I’ve been a writer for a long, long time. I’ve written something every day for around 30 years now. (Okay, I took about a week off when I had a C-section.)
I’ve been a content marketer since 2004, even though we didn’t call it that back then.
These days, I’m a Chief Content Officer — a job title that didn’t exist just a few years ago.
I love and respect writers, and I know a lot of them. Some are successful; some are struggling.
And I have some thoughts on what can make the difference.
You may know that we run a program to certify excellent writers as Certified Content Marketers.
What does that mean? What’s the difference between a good writer and a good content marketer?
(Spoiler alert: I kind of spilled the beans with the post image.)
But first things first: What is this content marketing thing, anyway?
Here’s how I’ve defined it in the past:
Content marketing is the strategic creation of text, imagery, audio, or video that delivers a relevant, interesting message to a customer or prospect, while at the same time paving the way for a sale.
Good content requires excellent writing. But the elements of strategy and structure need to be in place to get it to work as marketing. Which is, after all, what we get paid for.
So, here are five elements that separate high-quality content marketing from material that’s well-written but might not deliver the same business value.
1. It has to move the audience
You may have noticed that at Copyblogger, we often talk about audience, rather than prospects or leads per se.
The audience is made of people at many stages, including those who aren’t in the market for what you do or what your company does, but can spread the word about your content.
And audiences don’t stick around for weak commercials or carbon-copy content. They need to be moved. If your content doesn’t do it, they’ll go elsewhere. It’s a big web out there, full of delicious distraction to tempt them away.
This is where your art comes into play. If you want to take your marketing writing to another level, consider working on plays, screenplays, fiction, or poetry. Anything creative designed to create an emotional response will improve your professional work.
And yes, you can move your audience even if your topic is “boring.” Use humor, stories, or frustration. Everything we do as people creates mini stories — you can use those for content, even for technical topics like law, medicine, manufacturing, or accounting.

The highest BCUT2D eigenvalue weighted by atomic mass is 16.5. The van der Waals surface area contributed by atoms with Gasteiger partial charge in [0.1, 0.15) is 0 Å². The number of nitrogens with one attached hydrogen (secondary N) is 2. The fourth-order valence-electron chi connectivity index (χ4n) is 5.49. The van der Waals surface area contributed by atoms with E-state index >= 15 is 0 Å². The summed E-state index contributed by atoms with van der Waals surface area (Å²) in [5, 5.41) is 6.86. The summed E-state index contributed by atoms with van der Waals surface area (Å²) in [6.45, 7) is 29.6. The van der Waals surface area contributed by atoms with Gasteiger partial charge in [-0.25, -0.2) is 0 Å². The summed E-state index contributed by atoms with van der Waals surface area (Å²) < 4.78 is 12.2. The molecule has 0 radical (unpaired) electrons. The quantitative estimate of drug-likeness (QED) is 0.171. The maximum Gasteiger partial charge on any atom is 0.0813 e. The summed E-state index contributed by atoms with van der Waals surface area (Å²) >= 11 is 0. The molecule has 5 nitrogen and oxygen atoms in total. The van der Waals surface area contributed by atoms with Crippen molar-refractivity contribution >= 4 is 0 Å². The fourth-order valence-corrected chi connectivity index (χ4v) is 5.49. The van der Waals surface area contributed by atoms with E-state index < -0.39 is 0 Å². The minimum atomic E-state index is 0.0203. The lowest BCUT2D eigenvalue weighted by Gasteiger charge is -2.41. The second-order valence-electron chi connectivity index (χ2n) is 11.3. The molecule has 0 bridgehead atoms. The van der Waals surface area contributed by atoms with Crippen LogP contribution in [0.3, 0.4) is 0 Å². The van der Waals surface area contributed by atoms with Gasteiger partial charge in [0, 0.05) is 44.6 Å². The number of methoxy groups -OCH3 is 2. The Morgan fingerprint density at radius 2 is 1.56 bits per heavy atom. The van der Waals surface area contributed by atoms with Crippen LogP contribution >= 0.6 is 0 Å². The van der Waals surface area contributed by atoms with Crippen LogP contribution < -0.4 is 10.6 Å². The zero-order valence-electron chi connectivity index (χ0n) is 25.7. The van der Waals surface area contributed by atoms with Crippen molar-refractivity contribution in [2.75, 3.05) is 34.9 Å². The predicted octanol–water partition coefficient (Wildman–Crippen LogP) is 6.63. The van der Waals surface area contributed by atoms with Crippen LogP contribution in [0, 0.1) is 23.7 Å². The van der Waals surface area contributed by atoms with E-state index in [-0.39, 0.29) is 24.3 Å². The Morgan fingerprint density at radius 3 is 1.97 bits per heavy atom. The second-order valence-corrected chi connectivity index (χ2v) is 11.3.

2. It has to earn attention
This is one of the core beliefs of a professional content marketer:
You are never entitled to the attention of your audience. You have to earn that attention every day.
Among your clients and employers, you may find that founders and CEOs can have a tough time with this. They often assume their businesses are riveting. It’s your job to help them see that the audience doesn’t have the same passion for the business that they do.
If your content isn’t successful, if it isn’t gaining attention — it might not be good enough. You may need to put in more work — find better angles, craft better headlines, and find the right tone and voice for that particular audience.
How can we tell if our content is worth consuming? If people consume and feel driven to share it. If it works for your audience, it works.
3. It has to have spark
The biggest problem I see with content is cookie-cutter, paint-by-numbers stuff.
Our Certified Content Marketer training program teaches you structure and formula, but it’s your job to find the spark.
If you’re writing for a company, somewhere in your organization is someone with a passion. It might be the founder or a salesperson or a support person. Someone cares desperately and can show you where the spark is.
And if you can’t find anyone … you need to look for another company! I don’t say that flippantly. Companies without G.A.S. don’t tend to last long. And even if they do, they’re no fun to work with.
(Been there, done that. Not worth the t-shirt.)
As a professional writer, you are the scribe of the business you serve. It’s your role to take their beliefs and passions and give them a voice. I take this very seriously, and I think you should, too.
Be part of everything. Be curious about everything. Become a lifelong student of everything. It’s all material.
4. It usually relies on proven structures
Getting spark into your content doesn’t mean “winging it.”
There are structures that have been shown to work better, because they make your ideas easier to perceive and understand.
Here’s a nutshell structure for effective content. Copyblogger has lots of posts on these points, and of course we also cover them in depth in the Certified Content Marketer training progra.
Effective content is marked by:
- A headline that instantly commands attention
- A few sharp, focused introductory sentences that pull the audience in
- Useful information that solves a problem the audience cares about (think about magazine content)